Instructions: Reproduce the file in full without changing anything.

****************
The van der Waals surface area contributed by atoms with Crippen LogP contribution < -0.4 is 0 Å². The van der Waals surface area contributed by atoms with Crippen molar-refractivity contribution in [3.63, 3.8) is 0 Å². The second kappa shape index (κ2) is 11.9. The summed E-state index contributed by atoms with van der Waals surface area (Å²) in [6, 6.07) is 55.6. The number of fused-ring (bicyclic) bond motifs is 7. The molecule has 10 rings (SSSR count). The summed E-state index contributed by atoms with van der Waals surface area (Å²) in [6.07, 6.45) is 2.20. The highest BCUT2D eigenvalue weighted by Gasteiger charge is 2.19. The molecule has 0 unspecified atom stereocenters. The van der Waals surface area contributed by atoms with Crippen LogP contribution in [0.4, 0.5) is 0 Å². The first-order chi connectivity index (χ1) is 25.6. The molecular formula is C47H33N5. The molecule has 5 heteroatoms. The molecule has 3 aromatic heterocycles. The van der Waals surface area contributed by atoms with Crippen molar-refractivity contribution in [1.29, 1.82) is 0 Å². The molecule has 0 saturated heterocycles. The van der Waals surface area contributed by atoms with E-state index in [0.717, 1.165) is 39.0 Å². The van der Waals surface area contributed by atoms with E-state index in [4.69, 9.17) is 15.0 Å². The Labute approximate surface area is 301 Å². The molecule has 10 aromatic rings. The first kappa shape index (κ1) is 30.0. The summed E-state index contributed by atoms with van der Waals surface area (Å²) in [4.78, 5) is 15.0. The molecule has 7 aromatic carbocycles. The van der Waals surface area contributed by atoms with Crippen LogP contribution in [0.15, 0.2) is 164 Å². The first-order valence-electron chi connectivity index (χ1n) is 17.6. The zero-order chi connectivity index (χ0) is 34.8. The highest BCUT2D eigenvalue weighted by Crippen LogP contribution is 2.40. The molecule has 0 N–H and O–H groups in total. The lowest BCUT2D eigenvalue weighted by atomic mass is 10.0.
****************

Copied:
The van der Waals surface area contributed by atoms with Crippen LogP contribution < -0.4 is 0 Å². The van der Waals surface area contributed by atoms with Crippen molar-refractivity contribution in [3.63, 3.8) is 0 Å². The second kappa shape index (κ2) is 11.9. The summed E-state index contributed by atoms with van der Waals surface area (Å²) in [6, 6.07) is 55.6. The number of fused-ring (bicyclic) bond motifs is 7. The molecule has 10 rings (SSSR count). The summed E-state index contributed by atoms with van der Waals surface area (Å²) in [6.07, 6.45) is 2.20. The highest BCUT2D eigenvalue weighted by Gasteiger charge is 2.19. The molecule has 0 unspecified atom stereocenters. The van der Waals surface area contributed by atoms with Crippen LogP contribution in [0.4, 0.5) is 0 Å². The first-order chi connectivity index (χ1) is 25.6. The molecular formula is C47H33N5. The molecule has 5 heteroatoms. The molecule has 3 aromatic heterocycles. The van der Waals surface area contributed by atoms with Crippen molar-refractivity contribution in [1.29, 1.82) is 0 Å². The molecule has 0 saturated heterocycles. The van der Waals surface area contributed by atoms with E-state index in [0.717, 1.165) is 39.0 Å². The van der Waals surface area contributed by atoms with E-state index in [4.69, 9.17) is 15.0 Å². The Labute approximate surface area is 301 Å². The molecule has 10 aromatic rings. The first kappa shape index (κ1) is 30.0. The summed E-state index contributed by atoms with van der Waals surface area (Å²) in [4.78, 5) is 15.0. The molecule has 7 aromatic carbocycles. The van der Waals surface area contributed by atoms with Crippen LogP contribution in [0.15, 0.2) is 164 Å². The first-order valence-electron chi connectivity index (χ1n) is 17.6. The zero-order chi connectivity index (χ0) is 34.8. The highest BCUT2D eigenvalue weighted by Crippen LogP contribution is 2.40. The molecule has 0 N–H and O–H groups in total. The lowest BCUT2D eigenvalue weighted by atomic mass is 10.0.